Mike Davis: A personal remembrance

Suzi Weissman

October 27, 2022

From L to R: Roberto Naduris, Suzi Weissman and Mike Davis

I have lost a dear friend of nearly 50 years, Mike Davis, and the world has lost a voice like no other.

An avalanche of remembrances and articles are already appearing, a testament to Mike’s powerful and distinctive influence, his many books and articles, his generosity, his tireless life as a fighter against everything that diminishes human dignity and ravages the planet.

Bob and I visited Mike a week ago and knew this day was coming. He had been bravely battling a triple whammy of cancers and had run out of steam. Mike chose his time to withdraw, thanks to California’s aid in dying law, surrounded by his amazing, loving family — Alessandra Moctezuma, James, Casey, and Róisín Davis. Even last week we had wide-ranging discussions about Scottish and American revolutionary history, rock formations in the Pacific, the LA City Council scandals, the state of politics in the world. It is impossible to think there won’t be more. Our hearts and love go out to Alessandra, James, Casey, Roisin, and Jack in Ireland.

I’ll tell one anecdote about how we became friends. I was a grad student at Glasgow University at the Institute of Soviet and East European Studies, working with Hillel Ticktin on the journal Critique journal of socialist theory. There was always a lot of correspondence but one envelope caught my eye. It was a letter from Mike, who introduced himself as a student from Southern California on a butcher’s union scholarship, spending a year in Edinburgh. He said he had written an article on Preobrazhensky he’d like us to consider publishing! I remember turning to Hillel and saying something like “a working class hero has written about Preobrazhensky” — the song was in my head. I wrote to Mike and told him to come immediately to Glasgow. He showed up that week, just in time to join us for the drive to London for some IMG aggregate, as they called the larger meetings of the International Marxist Group. On the return Mike moved into our huge flat on Kersland Street in Glasgow, joining housemates Don Filtzer, another American grad student at the Soviet Institute, and a number of Chilean refugees who arrived shellshocked from their terrible experiences in Pinochet’s Chile, including my future husband Roberto Naduris. We were all involved in politics, read and discussed incessantly, listened to Chilean revolutionary music, and Mike educated us with his deep understanding of the Irish struggles – and many other subjects. Mike was already a runner, before the word jogging had entered the vernacular. I couldn’t understand why he’d go out each evening in the pouring rain to run to Anniesland Cross and back. No one did that … yet.

Mike’s coordinates were Glasgow, Belfast, and London, where we marched, celebrated the death of Franco with a bottle of Rioja, and again when the US withdrew from Vietnam. By late 1979 we were all living in Los Angeles and Mike was writing what would become Prisoners of the American Dream.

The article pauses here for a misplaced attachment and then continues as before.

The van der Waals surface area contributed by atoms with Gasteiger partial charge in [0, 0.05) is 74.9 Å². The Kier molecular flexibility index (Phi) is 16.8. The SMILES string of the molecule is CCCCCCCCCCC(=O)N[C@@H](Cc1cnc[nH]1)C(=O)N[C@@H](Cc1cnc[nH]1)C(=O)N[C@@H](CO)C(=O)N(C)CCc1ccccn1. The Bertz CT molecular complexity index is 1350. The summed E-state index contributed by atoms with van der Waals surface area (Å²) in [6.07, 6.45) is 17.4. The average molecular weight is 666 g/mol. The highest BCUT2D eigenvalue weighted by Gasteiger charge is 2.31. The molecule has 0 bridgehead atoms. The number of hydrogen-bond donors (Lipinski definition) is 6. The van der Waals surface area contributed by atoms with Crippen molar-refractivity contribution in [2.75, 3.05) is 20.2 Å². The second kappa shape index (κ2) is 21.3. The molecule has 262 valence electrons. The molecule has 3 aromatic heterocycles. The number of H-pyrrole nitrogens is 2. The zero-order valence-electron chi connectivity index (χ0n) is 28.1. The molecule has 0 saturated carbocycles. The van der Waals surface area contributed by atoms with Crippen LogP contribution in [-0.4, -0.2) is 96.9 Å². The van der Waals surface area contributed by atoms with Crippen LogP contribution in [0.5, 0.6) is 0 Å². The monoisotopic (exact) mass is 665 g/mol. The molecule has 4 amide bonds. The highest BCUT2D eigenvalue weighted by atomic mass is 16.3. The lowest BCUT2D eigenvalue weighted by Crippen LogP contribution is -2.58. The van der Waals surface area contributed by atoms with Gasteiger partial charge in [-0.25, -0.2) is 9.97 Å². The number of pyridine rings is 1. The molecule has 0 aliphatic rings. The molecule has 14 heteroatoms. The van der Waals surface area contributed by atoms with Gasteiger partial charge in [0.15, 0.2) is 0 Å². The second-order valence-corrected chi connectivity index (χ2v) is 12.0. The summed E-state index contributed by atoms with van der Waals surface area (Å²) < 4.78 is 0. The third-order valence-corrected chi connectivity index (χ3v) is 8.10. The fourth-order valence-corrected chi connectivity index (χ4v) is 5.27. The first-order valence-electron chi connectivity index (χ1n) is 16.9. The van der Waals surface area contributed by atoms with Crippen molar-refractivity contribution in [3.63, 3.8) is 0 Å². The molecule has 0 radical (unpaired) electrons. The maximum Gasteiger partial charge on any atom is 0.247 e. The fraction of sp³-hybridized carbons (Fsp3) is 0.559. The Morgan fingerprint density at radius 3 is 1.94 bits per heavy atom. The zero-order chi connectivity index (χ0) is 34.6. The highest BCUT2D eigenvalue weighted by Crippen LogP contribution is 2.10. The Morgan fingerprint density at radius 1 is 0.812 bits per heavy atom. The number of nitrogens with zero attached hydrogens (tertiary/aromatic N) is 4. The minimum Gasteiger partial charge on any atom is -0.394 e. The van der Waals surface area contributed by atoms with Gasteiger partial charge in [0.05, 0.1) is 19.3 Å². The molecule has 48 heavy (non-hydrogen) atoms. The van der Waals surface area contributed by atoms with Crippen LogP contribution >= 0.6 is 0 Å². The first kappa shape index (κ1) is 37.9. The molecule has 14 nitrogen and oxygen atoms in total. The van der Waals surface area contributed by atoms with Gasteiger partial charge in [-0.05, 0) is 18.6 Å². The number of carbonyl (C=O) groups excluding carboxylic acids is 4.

It is too large a task to distill our friendship into a few words. We were there for each other in all the important events, political and personal. Mike was Irish but could have been a perfect Jewish matchmaker: he loved Roberto and told me early on that Roberto was the man for me. When Roberto died tragically early in 1995, Mike was there to comfort me and our kids Eli Naduris-Weissman and Natalia Naduris-Weissman.

Much later, in 2010, Mike and I plotted a surprise party for our close friend Robert Brenner: Bob knew Mike even earlier than I did: Mike went to UCLA to study with Bob and they worked together politically before Mike went off to Scotland. This party was the beginning of Bob and I turning a friendship into a love for the ages, and Mike was our biggest cheerleader. Likewise I was there for Mike through his loves and losses, baby Roisin was often at our house, and when Mike met and married Alessandra Moctezuma, I hoped he’d find happiness. He was head over heels in love and it only grew from there. Alessandra is one of the best things that happened to Mike but happen isn’t the right word: their relationship is the triumph of love, James and Casey are their testament.

Here’s something Mike wrote when asked about Occupy (Thanks to Eli for pointing this out):

It’s true that old radicals like me are quick to declare each new baby the messiah, but this Occupy Wall Street child has the rainbow sign. I believe that we’re seeing the rebirth of the quality that so markedly defined the migrants and strikers of the Great Depression, of my parents’ generation: a broad, spontaneous compassion and solidarity based on a dangerously egalitarian ethic. It says, Stop and give a hitch-hiking family a ride. Never cross a picket line, even when you can’t pay the rent. Share your last cigarette with a stranger. Steal milk when your kids have none and then give half to the little kids next door—what my own mother did repeatedly in 1936. Listen carefully to the profoundly quiet people who have lost everything but their dignity. Cultivate the generosity of the “we.”

What I mean to say, I suppose, is that I’m most impressed by folks who have rallied to defend the occupations despite significant differences in age, in social class and race. But equally, I adore the gutsy kids who are ready to face the coming winter on freezing streets, just like their homeless sisters and brothers.

RIP Mike.

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